Recently, I have started to work a lot more with Vagrant as a tool for creating a standard development environment across my team. This essentially means that regardless what the developers’ machine is set up or running as, they can still reproduce the same environment as their colleagues just by entering a command.

Configuration managgement is something we have had to embrace to help us maintain an ever changing world of technologies. The hardest thing is knowing what we actually have to build in these environments. We use Vagrant to help us understand this. The simple flow is as follows:

  • Developer starts a new project
  • Developer creates a Vagrantfile to spin up a local VM
  • Vagrantfile gets iterated on as the development process goes forward

Once the developer understands what they need to actually run their software, we would then go about creating an environment to which this software will actually be deployed for end-to-end testing. I won’t go any further into the details of our Vagrant flow in this post, if you want to read more about how to get started with Vagrant, then I would suggest reading Vagrant Up and Running by Mitchell Hashimoto.

Vagrant and ElasticSearch

Whilst reviewing a book on ElasticSearch, I noticed how simple the instructions were to get up and running with ElasticSearch. Please note, that there are already lots of Puppet modules for configuring ElasticSearch on Puppetlabs Forge. This post only talks about how I was able to quickly spin up some local instances. I didn’t want to manually do this, so I decided to use Vagrant (and Puppet) to take care of it for me. The instructions can be summarised as follows:

  • Download and install the JavaSDK
  • Download the specific ElasticSearch package
  • Install ElasticSearch
  • Download and install curl (to be able to interact with ElasticSearch)
  • Make sure the service is started

I hate doing this manually. Luckily, with the correct script, I am able to automate all of this as follows:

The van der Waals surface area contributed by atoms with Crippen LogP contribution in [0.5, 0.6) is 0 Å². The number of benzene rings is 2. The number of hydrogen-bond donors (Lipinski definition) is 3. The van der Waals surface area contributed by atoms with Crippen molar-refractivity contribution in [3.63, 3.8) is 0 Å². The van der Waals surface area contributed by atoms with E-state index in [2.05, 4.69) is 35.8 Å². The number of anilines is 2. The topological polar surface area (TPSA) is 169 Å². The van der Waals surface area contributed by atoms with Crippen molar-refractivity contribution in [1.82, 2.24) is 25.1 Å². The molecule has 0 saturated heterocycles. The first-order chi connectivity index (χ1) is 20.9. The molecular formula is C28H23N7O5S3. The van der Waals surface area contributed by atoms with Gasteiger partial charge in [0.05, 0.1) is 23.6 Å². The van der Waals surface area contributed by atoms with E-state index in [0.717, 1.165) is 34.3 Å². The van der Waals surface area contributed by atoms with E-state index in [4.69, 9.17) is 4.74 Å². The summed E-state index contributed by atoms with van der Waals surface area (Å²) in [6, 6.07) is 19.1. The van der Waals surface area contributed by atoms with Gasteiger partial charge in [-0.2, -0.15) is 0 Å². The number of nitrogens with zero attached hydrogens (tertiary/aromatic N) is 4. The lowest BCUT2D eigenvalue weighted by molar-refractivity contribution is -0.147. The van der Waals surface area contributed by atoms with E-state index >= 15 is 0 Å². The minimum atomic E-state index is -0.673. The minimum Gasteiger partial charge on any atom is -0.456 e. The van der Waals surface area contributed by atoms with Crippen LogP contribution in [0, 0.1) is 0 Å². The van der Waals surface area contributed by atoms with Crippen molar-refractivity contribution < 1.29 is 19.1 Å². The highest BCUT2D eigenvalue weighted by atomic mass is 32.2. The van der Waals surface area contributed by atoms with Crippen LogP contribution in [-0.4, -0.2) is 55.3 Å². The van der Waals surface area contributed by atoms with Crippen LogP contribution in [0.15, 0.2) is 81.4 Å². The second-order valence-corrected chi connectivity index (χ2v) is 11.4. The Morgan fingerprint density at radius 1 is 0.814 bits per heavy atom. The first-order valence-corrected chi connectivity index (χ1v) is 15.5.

Vagrant.configure("2") do |config|
    config.vm.box = "Ubuntu precise 64 VMWare"
    config.vm.box_url = "http://files.vagrantup.com/precise64_vmware.box"
    config.vm.network :forwarded_port, guest: 9200, host: 9200
    config.vm.provision :puppet do |puppet|
        puppet.module_path = '../setup/modules'
        puppet.manifests_path = '../setup/manifests'
        puppet.manifest_file = 'default.pp'
        puppet.options = '--verbose --debug'
    end
end

Essentially, this script says to create a clone of a VM from a predefined box, forward port 9200 on the vm to 9200 on my local machine and then provision the server using Puppet. The Puppet script works as follows:

exec { "apt-get-update":
    command => "/usr/bin/apt-get update",
}

package {'curl':
    provider => apt,
    ensure   => latest,
    require  => Exec['apt-get-update']
}

class {'elasticsearch':
    version => '0.90.0',
    require => Exec['apt-get-update'],
}

This defines that the command apt-get-update gets applied (due to both the class and the package requiring it) and then will install curl and ElasticSearch in no particular order. Once the script runs, I will be able to open a browser on my local machine, go to http://localhost:9200 and see the newly provisioned ElasticSearch node. The result of the JSON was something similar to this:

{
    "ok" : true,